The lecture explores the processes of identity making and state building in a multi-ethnic and multi-racial society recently emerging from a protracted armed struggle against a racially-ordered settler colonial domination. It explores the extent to which historical factors, such as the nature of the state, the prevailing national political economy and regional and international forces and developments have shaped notions of belonging and citizenship over time and affected state building efforts. The role of the post-colonial state and economy, political developments and the land question in shaping the post-colonial dispensation is also examined. The lecture investigates how Zimbabwe’s lived experience has produced various and competing historical narratives about its past; what factors have contributed to the political economy of historical knowledge production in a colonial and post-colonial setting and how this has further complicated the process of the development of a common identity.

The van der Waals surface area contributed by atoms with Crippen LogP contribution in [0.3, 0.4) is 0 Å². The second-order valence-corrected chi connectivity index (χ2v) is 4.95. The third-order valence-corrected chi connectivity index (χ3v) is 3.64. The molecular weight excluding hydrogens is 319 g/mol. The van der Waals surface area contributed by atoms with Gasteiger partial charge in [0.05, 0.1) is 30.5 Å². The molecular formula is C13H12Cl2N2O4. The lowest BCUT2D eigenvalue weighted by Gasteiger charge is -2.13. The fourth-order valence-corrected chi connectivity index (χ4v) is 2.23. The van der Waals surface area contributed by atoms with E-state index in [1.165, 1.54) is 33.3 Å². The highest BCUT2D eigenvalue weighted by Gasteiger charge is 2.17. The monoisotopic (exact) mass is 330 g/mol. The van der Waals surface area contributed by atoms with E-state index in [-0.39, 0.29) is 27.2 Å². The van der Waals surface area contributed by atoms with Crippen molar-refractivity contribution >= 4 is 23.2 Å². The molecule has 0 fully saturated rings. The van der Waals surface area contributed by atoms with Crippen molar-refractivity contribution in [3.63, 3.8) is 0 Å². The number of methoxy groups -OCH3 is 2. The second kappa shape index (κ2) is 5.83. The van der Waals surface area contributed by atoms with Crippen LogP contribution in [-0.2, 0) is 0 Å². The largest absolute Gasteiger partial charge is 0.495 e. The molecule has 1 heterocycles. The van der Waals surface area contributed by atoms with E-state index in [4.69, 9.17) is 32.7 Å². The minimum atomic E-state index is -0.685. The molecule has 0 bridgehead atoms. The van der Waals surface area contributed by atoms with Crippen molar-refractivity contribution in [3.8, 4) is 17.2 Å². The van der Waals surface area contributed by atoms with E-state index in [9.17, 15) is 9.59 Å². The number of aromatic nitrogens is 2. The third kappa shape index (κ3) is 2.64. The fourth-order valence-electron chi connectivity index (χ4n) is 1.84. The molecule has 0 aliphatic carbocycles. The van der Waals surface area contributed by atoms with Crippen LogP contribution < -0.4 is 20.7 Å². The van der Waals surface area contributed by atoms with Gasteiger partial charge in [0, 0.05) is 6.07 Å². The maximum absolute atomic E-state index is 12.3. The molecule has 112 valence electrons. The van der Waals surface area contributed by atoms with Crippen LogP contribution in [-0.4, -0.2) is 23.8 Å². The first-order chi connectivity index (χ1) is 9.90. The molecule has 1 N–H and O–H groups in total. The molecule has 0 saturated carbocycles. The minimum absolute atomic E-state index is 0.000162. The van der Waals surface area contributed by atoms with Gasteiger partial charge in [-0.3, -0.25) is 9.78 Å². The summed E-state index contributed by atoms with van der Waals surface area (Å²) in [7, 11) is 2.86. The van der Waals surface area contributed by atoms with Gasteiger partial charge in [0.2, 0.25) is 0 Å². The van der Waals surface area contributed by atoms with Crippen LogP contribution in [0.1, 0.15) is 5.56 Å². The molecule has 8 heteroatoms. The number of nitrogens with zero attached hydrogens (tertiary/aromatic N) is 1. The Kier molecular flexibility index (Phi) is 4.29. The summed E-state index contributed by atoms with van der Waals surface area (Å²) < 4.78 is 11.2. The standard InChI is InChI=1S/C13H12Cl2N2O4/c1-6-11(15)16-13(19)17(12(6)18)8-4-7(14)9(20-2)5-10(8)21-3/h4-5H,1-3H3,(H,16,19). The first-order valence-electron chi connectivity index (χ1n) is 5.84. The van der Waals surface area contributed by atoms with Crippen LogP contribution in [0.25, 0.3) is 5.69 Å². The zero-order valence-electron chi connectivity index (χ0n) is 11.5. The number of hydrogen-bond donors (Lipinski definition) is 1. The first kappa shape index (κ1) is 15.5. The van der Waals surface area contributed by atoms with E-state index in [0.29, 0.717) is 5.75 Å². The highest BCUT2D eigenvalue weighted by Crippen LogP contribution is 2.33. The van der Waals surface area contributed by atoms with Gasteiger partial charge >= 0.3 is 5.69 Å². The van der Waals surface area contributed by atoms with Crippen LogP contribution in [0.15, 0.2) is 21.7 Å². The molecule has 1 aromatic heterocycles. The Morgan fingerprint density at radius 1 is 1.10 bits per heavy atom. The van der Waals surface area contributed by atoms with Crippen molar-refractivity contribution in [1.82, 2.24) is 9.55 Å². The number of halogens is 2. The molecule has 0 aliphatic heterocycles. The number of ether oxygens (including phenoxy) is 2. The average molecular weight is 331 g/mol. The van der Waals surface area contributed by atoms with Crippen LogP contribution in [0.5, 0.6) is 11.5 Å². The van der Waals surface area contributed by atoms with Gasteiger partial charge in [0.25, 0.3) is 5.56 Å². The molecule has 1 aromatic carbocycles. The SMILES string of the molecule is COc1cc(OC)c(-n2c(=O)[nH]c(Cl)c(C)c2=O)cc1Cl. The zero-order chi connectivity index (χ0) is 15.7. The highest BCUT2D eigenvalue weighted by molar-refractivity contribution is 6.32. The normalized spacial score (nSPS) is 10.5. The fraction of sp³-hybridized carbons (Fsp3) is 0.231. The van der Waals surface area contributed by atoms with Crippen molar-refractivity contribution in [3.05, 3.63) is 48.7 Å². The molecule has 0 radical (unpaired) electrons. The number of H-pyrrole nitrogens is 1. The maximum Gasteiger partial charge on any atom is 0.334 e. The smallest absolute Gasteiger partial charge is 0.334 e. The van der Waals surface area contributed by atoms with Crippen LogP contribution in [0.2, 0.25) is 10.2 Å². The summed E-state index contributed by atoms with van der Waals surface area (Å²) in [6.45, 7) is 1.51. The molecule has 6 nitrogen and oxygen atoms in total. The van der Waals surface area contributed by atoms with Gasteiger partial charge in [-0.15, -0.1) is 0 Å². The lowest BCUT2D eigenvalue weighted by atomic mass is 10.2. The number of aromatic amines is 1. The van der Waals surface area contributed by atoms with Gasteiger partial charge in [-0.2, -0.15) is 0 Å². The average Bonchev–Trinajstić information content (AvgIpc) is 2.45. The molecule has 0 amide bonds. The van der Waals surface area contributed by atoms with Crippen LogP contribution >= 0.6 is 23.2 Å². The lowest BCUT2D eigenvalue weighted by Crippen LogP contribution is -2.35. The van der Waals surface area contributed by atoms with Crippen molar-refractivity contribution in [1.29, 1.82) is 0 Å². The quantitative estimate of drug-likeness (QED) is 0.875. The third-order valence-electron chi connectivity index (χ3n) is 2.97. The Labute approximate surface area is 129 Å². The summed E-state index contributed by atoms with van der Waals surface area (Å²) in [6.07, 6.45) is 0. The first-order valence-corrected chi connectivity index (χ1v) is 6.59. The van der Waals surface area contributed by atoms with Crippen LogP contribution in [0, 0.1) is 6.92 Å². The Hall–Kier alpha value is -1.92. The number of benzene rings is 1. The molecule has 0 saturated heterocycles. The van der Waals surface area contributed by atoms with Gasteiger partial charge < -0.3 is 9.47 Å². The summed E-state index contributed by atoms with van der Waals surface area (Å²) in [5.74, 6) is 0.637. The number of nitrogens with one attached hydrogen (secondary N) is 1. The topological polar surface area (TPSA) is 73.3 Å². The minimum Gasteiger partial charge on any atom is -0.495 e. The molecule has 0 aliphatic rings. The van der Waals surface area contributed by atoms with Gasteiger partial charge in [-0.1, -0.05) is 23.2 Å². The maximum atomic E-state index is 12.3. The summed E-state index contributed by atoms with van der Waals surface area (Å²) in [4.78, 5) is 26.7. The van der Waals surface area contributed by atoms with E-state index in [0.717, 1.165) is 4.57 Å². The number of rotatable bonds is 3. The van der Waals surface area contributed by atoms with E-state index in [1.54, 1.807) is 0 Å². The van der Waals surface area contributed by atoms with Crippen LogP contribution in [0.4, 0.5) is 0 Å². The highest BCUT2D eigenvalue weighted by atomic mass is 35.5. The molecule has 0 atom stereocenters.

It contends that many factors have militated against the development of a common national identity, including, among others, the country’s ethnic diversity, the colonial legacy of racism, autocratic intolerance of political dissent, and a racialised unequal socio-economic regime, the armed conflict that tore the fabric of Zimbabwe’s society for almost two decades and left the races divided, the policy of reconciliation after independence, notwithstanding, the vexatious question of land ownership that remained dangerously unresolved for twenty years, and the problematic role of intellectuals, especially historians, in shaping competing perceptions about the country’s past and present and fuelling difference rather than a sense of common and shared interests.